# RogerBW's Blog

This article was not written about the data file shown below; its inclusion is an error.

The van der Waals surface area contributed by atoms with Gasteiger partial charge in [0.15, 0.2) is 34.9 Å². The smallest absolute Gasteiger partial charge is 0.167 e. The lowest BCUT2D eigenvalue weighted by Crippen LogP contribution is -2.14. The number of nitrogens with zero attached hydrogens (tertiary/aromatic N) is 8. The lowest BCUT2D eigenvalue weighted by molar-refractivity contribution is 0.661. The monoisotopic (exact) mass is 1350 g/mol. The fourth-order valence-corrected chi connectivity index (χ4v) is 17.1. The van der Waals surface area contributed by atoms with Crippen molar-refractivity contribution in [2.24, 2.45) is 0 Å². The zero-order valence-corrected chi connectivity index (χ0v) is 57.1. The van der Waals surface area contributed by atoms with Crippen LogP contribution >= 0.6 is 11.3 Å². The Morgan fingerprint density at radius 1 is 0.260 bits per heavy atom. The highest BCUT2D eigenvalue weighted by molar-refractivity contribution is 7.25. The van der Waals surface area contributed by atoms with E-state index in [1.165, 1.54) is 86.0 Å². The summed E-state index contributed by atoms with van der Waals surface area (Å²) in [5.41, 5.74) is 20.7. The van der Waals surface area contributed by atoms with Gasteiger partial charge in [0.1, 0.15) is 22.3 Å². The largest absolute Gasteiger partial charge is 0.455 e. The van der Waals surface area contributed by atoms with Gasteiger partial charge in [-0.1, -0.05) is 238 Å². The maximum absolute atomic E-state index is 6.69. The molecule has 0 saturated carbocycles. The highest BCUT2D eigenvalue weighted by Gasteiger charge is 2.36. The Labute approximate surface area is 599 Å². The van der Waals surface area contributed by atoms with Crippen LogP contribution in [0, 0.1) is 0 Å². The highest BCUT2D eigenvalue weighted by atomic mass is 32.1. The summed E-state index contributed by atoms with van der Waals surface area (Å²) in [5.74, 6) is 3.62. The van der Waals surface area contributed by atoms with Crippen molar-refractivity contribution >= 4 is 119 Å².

The Weekly Challenge 173: The Aesthetics of Sylvester 14 July 2022 I’ve been doing the Weekly Challenges. The latest involved more mathematical tests. (Note that this is open until 17 July 2022.) Task 1: Esthetic Number You are given a positive integer, \$n. Write a script to find out if the given number is Esthetic Number. I.e. each digit differs from its predecessor by 1. When this is touched on elsewhere, the number base seems to be important, so I wrote a base-10 wrapper. Raku: ``````sub esthetic10(\$n) { return esthetic(\$n,10); } sub esthetic(\$n0,\$base) { my \$n = \$n0; `````` Set up previous digit and check flag. `````` my \$pdigit; my \$ch = False; while (\$n > 0) { `````` Extract the rightmost remaining digit of the number. `````` my \$digit = \$n % \$base; `````` If the check flag is set (which it won't be for the first time through the loop), compare it with the previous digit, and return false if they aren't 1 apart. `````` if (\$ch && abs(\$digit - \$pdigit) != 1) { return False; } `````` Set the check flag, store the digit as previous digit, and divide `\$n` for the next pass. `````` \$ch = True; \$pdigit = \$digit; \$n = floor(\$n / \$base); } `````` If all the tests passed, the number as a whole passes. `````` return True; } `````` The other languages are more or less the same: some of them relegate `abs()` to a maths library. Task 2: Sylvester's sequence Write a script to generate first 10 members of Sylvester's sequence. which starts with 2, and `x(n+1)` is the product of `x(0)` to `x(n)`, plus 1. Which offers an optimisation, because `x(n)` is itself the product of all previous values plus 1, so we only need one multiplication per term: ``````x(n+1) = x(n) * (x(n) - 1) + 1 `````` Since the tenth value is something like 2^346, this needs some sort of arbitrary-sized integer support. PostScript and Lua don't offer it at all (there are various third-party libraries for Lua), so I'm not writing code for them. Ruby, Python and Raku transparently use large integers as needed, and Perl can be told to. JavaScript has recently (ES2020) gained the BigInt type which just needs an "n" at the end of the literal, and can't be readily mixed with standard integers. Kotlin has BigInteger, which works similarly. And Rust has several options, but `num_bigint` seems to be the most widely used. Once that's been resolved, the rest is easy. Ruby: ``````def sylvester(ct) o = [ 2 ] 2.upto(ct) do o.push(1 + (o[-1] * (o[-1] - 1))) end return o end `````` Full code on github. Comments on this post are now closed. If you have particular grounds for adding a late comment, comment on a more recent post quoting the URL of this one. Search 10 per page 20 per page 50 per page 100 per page Archive Tags 1920s 1930s 1940s 1950s 1960s 1970s 1980s 1990s 2000s 2010s 3d printing action advent of code aeronautics aikakirja anecdote animation anime army astronomy audio audio tech aviation base commerce battletech beer boardgaming book of the week bookmonth chain of command children chris chronicle church of no redeeming virtues cold war comedy computing contemporary cornish smuggler cosmic encounter coup covid-19 crime crystal cthulhu eternal cycling dead of winter doctor who documentary drama driving drone ecchi economics en garde espionage essen 2015 essen 2016 essen 2017 essen 2018 essen 2019 essen 2022 essen 2023 existential risk falklands war fandom fanfic fantasy feminism film firefly first world war flash point flight simulation food garmin drive gazebo genesys geocaching geodata gin gkp gurps gurps 101 gus harpoon historical history horror hugo 2014 hugo 2015 hugo 2016 hugo 2017 hugo 2018 hugo 2019 hugo 2020 hugo 2021 hugo 2022 hugo 2023 hugo 2024 hugo-nebula reread in brief avoid instrumented life javascript julian simpson julie enfield kickstarter kotlin learn to play leaving earth linux liquor lovecraftiana lua mecha men with beards mpd museum music mystery naval noir non-fiction one for the brow opera parody paul temple perl perl weekly challenge photography podcast politics postscript powers prediction privacy project woolsack pyracantha python quantum rail raku ranting raspberry pi reading reading boardgames social real life restaurant reviews romance rpg a day rpgs ruby rust scala science fiction scythe second world war security shipwreck simutrans smartphone south atlantic war squaddies stationery steampunk stuarts suburbia superheroes suspense television the resistance the weekly challenge thirsty meeples thriller tin soldier torg toys trailers travel type 26 type 31 type 45 vietnam war war wargaming weather wives and sweethearts writing about writing x-wing young adult Special All book reviews, All film reviews
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